The Guyana Rice Producers Association (RPA) is flaying the Guyana Rice Development Board (GRDB) along with Agriculture Minister Noel Holder following Panama’s rejection of several containers of rice.The RPA said the responsible parties should take immediate measures to have the situation rectified.The authorities in Panama rejected several containers of rice following a mix-up with the shipment. One of the reasons for the rejection is that the shipment contained parboiled rice. There were more than 700 tons of parboiled rice packed in 20lbs bags in the containers.The RPA said it boggles the mind to even contemplate how over 700 tons of parboiled rice could have passed through the various quality and quantity checks and customs inspections and arrive in Panama, which is a white rice import market.“The contracted party (the seller) is the Guyana Rice Development Board (GRDB) for this particular market. The GRDB, in order to fulfill its contractual obligations, purchases rice from millers in order to supply this market. Notably, the GRDB charges millers US$8 per unit for inspection and to certify the quality and quantity supplied.The rice is even checked during the processing at the mills by the GRDB. The bags are then packed into the containers under the watchful eyes of the GRDB officers, samples are then taken and sent to the GRDB Head Office laboratories that are ISO certified, along with the number of the containers and the containers’ seal numbers.Further, the final sample is used for the preparation of the export grade certificate. The GRDB is the buyer of the rice from the millers, the agency is also responsible for certifying the quality and quantity and they are the contracted party to export to Panama,” the RPA said via a statement on Friday.Panama is currently Guyana’s best market with the best price and according to the Association, this fiasco has the potential to threaten the continuation of selling to that market, which would be a great financial loss to the farmers. The RPA said the GRDB can also lose its ISO certification, which will be a further blow to the rice industry.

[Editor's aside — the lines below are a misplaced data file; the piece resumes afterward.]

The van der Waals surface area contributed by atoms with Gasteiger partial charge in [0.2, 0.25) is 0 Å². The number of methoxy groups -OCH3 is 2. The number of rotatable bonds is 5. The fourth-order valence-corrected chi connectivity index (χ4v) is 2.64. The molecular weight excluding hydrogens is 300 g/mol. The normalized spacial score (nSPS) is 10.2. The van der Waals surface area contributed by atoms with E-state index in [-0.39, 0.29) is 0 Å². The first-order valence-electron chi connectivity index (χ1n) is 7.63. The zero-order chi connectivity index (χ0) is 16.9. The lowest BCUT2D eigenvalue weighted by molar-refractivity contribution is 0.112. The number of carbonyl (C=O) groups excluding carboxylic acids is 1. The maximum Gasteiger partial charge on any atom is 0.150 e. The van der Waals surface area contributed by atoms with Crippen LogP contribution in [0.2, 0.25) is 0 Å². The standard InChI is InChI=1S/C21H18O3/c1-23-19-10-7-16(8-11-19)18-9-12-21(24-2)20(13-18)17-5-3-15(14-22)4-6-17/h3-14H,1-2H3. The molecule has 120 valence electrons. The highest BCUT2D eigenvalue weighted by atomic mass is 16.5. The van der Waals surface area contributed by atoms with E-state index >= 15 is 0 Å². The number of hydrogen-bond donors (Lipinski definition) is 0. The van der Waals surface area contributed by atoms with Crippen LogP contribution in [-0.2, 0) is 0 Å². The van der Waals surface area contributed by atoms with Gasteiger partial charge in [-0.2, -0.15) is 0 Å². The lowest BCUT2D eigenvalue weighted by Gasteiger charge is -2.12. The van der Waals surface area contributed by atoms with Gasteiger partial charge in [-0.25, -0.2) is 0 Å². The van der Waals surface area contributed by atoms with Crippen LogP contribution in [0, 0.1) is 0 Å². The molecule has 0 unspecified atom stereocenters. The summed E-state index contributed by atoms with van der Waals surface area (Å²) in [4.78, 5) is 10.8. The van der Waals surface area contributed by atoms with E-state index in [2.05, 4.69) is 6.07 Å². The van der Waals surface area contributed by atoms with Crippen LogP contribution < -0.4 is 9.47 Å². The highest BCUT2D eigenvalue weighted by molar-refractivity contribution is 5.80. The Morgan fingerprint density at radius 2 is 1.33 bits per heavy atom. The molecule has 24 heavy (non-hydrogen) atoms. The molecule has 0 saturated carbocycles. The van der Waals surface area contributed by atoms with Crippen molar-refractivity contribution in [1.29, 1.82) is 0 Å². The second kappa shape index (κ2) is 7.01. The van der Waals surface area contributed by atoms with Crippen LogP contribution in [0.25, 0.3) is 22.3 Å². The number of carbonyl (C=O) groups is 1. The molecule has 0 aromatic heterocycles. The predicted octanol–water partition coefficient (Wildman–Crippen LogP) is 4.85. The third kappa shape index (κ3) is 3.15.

Facebook Twitter: @NeosKosmos Instagram The Federal Government is planning changes to the visas to import experienced tourism and hospitality workers. Due to the shortage of overseas students and the current boom of high-paying mining jobs, the industry is down 35,000 workers and it is predicted this will rise to over 55,000 by 2015.Unions have attacked the government as unemployment in youth is an all-time high, and jobs have been axed in manufacturing and finance. However, the hopsitality industry disagrees saying the jobs are there, but Australian workers lack the skill and motivation to do the right job.Transport and Tourism Forum chief executive John Lee said: ”This is not about denying Australians the right to do the job. The jobs are there, they just don’t want to do them.”